A few months ago, I introduced everybody to a community that my girlfriend started called Susie’s Senior Dogs. (Named after our dog Susie, who we adopted at age eleven and has been a complete joy.) I haven’t mentioned Susie’s Senior Dogs in awhile, because I try to keep HONY 99.9% portraits, but amazing things have been happening over there. In the past few months, Erin has connected over 100 senior dogs with homes all over the country. Almost all the dogs are over seven years old, and some have been sitting in shelters for months or years. Now they have wonderful, loving homes in which to live out the rest of their days. So if you think you may ever want a dog, know somebody who may want a dog, or just want to be encouraged by some of the wonderful adoption stories— please consider following the page. (The four dogs pictured— Eva, Savannah, Holly, and Lucy— all found homes through Susie’s Senior Dogs.)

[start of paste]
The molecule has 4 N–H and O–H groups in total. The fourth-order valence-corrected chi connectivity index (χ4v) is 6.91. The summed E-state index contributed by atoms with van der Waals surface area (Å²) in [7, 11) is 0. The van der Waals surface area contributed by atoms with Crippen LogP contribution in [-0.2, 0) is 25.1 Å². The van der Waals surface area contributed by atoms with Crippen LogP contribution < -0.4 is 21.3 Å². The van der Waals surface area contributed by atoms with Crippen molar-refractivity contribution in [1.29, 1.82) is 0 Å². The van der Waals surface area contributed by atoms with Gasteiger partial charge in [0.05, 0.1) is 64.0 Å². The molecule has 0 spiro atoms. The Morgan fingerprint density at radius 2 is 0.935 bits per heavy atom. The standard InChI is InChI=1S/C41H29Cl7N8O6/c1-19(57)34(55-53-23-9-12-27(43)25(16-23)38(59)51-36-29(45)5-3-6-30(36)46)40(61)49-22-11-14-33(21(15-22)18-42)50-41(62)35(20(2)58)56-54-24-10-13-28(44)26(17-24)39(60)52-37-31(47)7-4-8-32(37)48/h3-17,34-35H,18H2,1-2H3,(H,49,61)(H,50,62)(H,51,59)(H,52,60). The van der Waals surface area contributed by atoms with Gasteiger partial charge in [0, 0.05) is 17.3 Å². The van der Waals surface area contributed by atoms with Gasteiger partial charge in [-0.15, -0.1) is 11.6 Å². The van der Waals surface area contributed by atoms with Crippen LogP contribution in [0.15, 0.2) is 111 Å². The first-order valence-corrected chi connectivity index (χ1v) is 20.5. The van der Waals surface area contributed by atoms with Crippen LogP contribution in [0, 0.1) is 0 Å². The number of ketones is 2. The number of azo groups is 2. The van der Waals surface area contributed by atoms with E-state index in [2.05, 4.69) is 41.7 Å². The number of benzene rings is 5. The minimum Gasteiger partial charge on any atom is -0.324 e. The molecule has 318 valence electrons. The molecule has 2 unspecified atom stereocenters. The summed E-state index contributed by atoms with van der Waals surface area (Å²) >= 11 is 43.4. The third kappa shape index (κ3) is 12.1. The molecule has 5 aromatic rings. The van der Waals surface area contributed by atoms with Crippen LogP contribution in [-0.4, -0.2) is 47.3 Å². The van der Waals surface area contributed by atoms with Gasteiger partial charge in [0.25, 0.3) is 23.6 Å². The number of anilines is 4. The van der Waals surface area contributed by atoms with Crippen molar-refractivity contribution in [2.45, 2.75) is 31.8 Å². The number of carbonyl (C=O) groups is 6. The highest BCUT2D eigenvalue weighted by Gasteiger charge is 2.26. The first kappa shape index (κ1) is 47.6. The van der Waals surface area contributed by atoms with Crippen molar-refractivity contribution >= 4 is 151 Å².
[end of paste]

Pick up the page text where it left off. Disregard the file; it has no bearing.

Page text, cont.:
"My husband was an editor at the New York Times, so he’d work really late nights, and I’d sometimes get lonely. So I started letting this tomcat into our house everyday. But my husband was horribly allergic to cats, so right before he’d get home, I’d let the cat back out again. But one night it was raining so hard that I refused to let the cat out, and my husband stayed up all night sneezing. And that’s how I got a puppy!"
"I’m a traffic cop. It’s a job. Somebody’s got to do it. I don’t even represent myself when I’m working. If I was representing myself, I’d let everyone off with a warning. I represent a system. Did I design the system? No. I just enforce it. It’s not for me to decide the system. We elect the people who decide the system. When I write a ticket, everyone tells me a reason that they don’t deserve it. If I gave a warning to everyone with a reason, I wouldn’t give any tickets, and the system wouldn’t work. I don’t get any joy by giving a ticket. And I’m not upset if you beat it in court. It’s not personal. It’s my job."
A swiss diver, captured these pictures of one of the six anacondas he saw on his 10 day trip to Mato Grosso in Brazil. This one was about 26-feet long.
"At the first moment it’s scary because you don’t know the animal and everybody says it’s dangerous. ‘But after a while you understand that nothing happens if you respect the snake. ‘I have never been so close to a snake like this before. But I think a small poisonous snake is more scary than a big one. At least you can see the anacondas clearly and know what they’re doing." - Franco Banfi